Because this declaration has not been superseded by any further official statements, the question keeps recurring about its interpretation and application. There is no agreement among the experts in church law who have considered the matter. Consequently one can only judge the individual circumstances in light of the principles that clearly do apply. These principles are set forth in canons 1374 and 1364 of the 1983 Code, which forbid a Catholic from joining “an association which plots against the Church” and impose penalties for heresy under certain conditions. If “a particular Masonic lodge truly promoted heretical teaching or conspired against the interests of the Church” (Ronny E. Jenkins, “The Evolution of the Church’s Prohibition Against Catholic Membership in Freemasonry,” The Jurist, 56 (1996), pg 735,) then a Catholic would be bound to avoid membership.
The reason, then, I answer ‘probably yes’ is because I am unaware of any ideology or practice by the local lodges that challenges or subverts the doctrine and interests of the Catholic Church. In the previous paragraph, I have cited the article which best presents the current state of the question. The 1974 newspaper clipping that you enclosed with your letter probably refers to a letter written by Cardinal Seper, then in charge of the same doctrinal congregation mentioned above, which was addressed to certain bishops. In this letter one can see the movement at that time from a blanket prohibition to the application of a case-by-case judgment whether a group did in fact conspire against the Church. The history of the development of the Church’s current law suggests that this case-by-case approach is what canon 1374 on forbidden associations intends.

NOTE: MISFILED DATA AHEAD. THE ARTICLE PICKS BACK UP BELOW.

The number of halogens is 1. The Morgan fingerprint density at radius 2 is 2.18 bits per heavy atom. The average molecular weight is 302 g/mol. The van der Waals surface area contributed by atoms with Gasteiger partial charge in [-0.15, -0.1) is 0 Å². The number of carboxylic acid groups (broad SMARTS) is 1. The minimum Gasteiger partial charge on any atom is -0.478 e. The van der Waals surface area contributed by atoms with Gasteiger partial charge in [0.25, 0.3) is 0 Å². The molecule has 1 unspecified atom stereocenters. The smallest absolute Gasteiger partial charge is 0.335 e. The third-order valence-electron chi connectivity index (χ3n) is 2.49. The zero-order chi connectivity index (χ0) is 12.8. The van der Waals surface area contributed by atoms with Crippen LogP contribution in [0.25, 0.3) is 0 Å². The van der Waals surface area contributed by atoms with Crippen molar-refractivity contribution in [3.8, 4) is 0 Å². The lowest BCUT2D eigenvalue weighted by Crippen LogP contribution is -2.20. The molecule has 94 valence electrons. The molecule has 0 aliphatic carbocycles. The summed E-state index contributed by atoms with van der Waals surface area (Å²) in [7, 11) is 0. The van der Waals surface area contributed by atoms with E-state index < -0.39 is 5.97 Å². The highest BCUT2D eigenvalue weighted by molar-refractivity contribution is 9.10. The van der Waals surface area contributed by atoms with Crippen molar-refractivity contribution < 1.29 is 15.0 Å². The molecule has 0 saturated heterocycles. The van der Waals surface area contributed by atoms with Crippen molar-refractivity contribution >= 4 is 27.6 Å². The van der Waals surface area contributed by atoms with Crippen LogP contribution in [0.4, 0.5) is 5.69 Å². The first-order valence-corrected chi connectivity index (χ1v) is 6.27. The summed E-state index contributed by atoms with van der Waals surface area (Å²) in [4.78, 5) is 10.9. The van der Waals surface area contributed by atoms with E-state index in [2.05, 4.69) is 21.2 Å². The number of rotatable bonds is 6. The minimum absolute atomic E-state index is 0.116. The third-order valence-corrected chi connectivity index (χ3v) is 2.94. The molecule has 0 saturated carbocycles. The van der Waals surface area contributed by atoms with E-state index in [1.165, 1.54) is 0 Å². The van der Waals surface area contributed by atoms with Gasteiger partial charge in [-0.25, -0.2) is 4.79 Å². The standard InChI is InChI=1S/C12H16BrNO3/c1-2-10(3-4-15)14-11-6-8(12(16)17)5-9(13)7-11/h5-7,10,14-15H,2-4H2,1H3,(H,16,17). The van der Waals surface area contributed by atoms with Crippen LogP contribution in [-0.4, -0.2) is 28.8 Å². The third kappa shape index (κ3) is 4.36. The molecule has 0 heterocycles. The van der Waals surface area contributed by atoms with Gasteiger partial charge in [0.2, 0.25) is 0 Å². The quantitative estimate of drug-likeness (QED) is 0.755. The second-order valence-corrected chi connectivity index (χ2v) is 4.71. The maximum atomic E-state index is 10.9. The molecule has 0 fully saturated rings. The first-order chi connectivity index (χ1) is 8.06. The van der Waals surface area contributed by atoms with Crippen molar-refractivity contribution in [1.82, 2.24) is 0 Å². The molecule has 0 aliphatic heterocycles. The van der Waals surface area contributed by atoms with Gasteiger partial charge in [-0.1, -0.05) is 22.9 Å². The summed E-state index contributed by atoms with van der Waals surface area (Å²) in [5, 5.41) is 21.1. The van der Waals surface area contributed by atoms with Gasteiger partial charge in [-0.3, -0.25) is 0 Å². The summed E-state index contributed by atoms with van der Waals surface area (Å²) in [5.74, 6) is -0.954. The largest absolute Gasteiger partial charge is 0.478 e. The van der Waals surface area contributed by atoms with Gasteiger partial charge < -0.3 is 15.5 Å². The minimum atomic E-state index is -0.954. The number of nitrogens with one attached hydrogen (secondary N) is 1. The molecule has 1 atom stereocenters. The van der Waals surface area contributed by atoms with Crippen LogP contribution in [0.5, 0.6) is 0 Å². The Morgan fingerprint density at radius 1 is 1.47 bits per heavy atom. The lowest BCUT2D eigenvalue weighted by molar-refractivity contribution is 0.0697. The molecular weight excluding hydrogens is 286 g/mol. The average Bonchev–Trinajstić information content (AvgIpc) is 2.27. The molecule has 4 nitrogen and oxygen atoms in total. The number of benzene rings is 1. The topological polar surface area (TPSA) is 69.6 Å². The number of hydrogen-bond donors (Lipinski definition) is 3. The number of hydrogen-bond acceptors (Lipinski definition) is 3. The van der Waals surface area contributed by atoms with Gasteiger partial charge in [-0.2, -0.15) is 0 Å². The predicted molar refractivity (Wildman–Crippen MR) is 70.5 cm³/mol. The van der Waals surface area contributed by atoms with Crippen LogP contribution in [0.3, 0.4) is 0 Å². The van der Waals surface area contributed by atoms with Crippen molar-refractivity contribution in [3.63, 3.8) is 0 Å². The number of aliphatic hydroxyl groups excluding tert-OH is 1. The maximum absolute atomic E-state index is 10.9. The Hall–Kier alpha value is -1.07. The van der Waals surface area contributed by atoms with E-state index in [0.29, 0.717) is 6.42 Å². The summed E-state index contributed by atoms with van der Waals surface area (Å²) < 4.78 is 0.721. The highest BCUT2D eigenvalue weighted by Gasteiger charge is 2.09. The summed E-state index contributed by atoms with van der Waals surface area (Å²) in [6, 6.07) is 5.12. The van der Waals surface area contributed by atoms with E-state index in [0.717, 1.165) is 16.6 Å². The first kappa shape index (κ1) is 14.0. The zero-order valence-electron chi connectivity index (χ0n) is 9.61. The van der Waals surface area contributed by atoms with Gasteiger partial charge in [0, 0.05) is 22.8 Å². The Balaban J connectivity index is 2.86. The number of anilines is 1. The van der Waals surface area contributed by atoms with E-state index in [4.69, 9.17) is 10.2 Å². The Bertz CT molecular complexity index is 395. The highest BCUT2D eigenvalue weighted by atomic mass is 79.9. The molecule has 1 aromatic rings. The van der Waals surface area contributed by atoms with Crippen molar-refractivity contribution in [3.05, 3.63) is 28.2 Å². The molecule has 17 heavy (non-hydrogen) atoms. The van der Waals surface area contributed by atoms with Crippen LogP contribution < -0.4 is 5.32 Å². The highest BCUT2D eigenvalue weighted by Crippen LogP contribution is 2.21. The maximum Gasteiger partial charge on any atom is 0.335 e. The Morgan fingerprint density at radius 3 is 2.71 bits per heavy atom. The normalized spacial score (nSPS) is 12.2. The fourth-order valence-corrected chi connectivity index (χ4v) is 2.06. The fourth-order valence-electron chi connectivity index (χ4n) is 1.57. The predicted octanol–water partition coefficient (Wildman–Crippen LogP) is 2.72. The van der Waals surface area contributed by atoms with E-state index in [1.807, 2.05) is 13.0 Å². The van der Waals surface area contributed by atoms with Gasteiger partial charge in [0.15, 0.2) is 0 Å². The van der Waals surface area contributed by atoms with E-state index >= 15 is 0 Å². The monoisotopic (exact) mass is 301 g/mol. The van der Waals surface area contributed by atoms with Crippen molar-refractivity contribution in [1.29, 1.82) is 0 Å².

Please forgive this lengthy reply, but a shorter one would not do justice to those inquirers who are aware that the matter is still controversial. I thank you for giving me the opportunity to learn more about it myself, and I close by asking God’s blessing on your well-known endeavors to relieve human suffering and assist the needy.
Rev. Thomas C. Anslow, C.M., J.C.L. Judicial Vicar
Posted by Gene Goldman into alt.freemasonry on September 15, 2001..
on Rome 1991 Bearing in mind …the absence of mention of Freemasonry in the 1983 codification of canon law it would appear that…a Catholic may join regular freemasonry but ought to consult his bishop, through his parish priest, not for permission to join but to ascertain the nature of the jurisdiction concerned.6 .